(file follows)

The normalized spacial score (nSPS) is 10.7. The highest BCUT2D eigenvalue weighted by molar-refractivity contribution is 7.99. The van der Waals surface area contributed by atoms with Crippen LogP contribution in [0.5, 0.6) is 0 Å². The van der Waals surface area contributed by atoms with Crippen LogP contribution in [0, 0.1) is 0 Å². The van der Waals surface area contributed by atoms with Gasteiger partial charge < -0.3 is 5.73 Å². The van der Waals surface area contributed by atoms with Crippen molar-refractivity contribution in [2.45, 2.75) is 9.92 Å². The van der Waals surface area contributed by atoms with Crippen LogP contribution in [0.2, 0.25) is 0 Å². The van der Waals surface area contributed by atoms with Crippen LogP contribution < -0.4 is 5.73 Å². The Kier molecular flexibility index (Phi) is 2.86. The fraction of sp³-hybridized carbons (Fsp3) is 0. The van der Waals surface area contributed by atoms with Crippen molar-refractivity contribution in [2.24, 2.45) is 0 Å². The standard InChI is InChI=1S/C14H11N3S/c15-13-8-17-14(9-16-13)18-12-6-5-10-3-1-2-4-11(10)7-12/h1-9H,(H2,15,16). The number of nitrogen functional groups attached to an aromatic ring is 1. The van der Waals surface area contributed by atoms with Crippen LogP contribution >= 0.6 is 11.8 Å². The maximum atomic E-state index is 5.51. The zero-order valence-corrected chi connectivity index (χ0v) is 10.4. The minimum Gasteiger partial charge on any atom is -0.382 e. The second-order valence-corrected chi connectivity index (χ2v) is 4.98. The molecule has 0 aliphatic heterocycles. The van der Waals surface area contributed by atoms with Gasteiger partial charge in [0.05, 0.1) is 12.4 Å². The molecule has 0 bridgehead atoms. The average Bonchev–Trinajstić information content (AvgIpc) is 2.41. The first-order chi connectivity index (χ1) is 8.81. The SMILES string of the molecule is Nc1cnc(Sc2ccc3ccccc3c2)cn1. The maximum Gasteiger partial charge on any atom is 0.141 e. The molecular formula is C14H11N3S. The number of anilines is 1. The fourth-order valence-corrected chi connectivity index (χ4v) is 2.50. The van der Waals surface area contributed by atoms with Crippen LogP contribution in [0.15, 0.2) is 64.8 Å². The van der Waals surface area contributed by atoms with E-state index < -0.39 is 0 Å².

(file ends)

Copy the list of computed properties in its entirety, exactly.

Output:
The normalized spacial score (nSPS) is 10.7. The highest BCUT2D eigenvalue weighted by molar-refractivity contribution is 7.99. The van der Waals surface area contributed by atoms with Crippen LogP contribution in [0.5, 0.6) is 0 Å². The van der Waals surface area contributed by atoms with Crippen LogP contribution in [0, 0.1) is 0 Å². The van der Waals surface area contributed by atoms with Gasteiger partial charge < -0.3 is 5.73 Å². The van der Waals surface area contributed by atoms with Crippen molar-refractivity contribution in [2.45, 2.75) is 9.92 Å². The van der Waals surface area contributed by atoms with Crippen LogP contribution in [0.2, 0.25) is 0 Å². The van der Waals surface area contributed by atoms with Crippen LogP contribution < -0.4 is 5.73 Å². The Kier molecular flexibility index (Phi) is 2.86. The fraction of sp³-hybridized carbons (Fsp3) is 0. The van der Waals surface area contributed by atoms with Crippen molar-refractivity contribution in [2.24, 2.45) is 0 Å². The standard InChI is InChI=1S/C14H11N3S/c15-13-8-17-14(9-16-13)18-12-6-5-10-3-1-2-4-11(10)7-12/h1-9H,(H2,15,16). The number of nitrogen functional groups attached to an aromatic ring is 1. The van der Waals surface area contributed by atoms with Crippen LogP contribution >= 0.6 is 11.8 Å². The maximum atomic E-state index is 5.51. The zero-order valence-corrected chi connectivity index (χ0v) is 10.4. The minimum Gasteiger partial charge on any atom is -0.382 e. The second-order valence-corrected chi connectivity index (χ2v) is 4.98. The molecule has 0 aliphatic heterocycles. The van der Waals surface area contributed by atoms with Gasteiger partial charge in [0.05, 0.1) is 12.4 Å². The molecule has 0 bridgehead atoms. The average Bonchev–Trinajstić information content (AvgIpc) is 2.41. The first-order chi connectivity index (χ1) is 8.81. The SMILES string of the molecule is Nc1cnc(Sc2ccc3ccccc3c2)cn1. The maximum Gasteiger partial charge on any atom is 0.141 e. The molecular formula is C14H11N3S. The number of anilines is 1. The fourth-order valence-corrected chi connectivity index (χ4v) is 2.50. The van der Waals surface area contributed by atoms with Crippen LogP contribution in [0.15, 0.2) is 64.8 Å². The van der Waals surface area contributed by atoms with E-state index < -0.39 is 0 Å².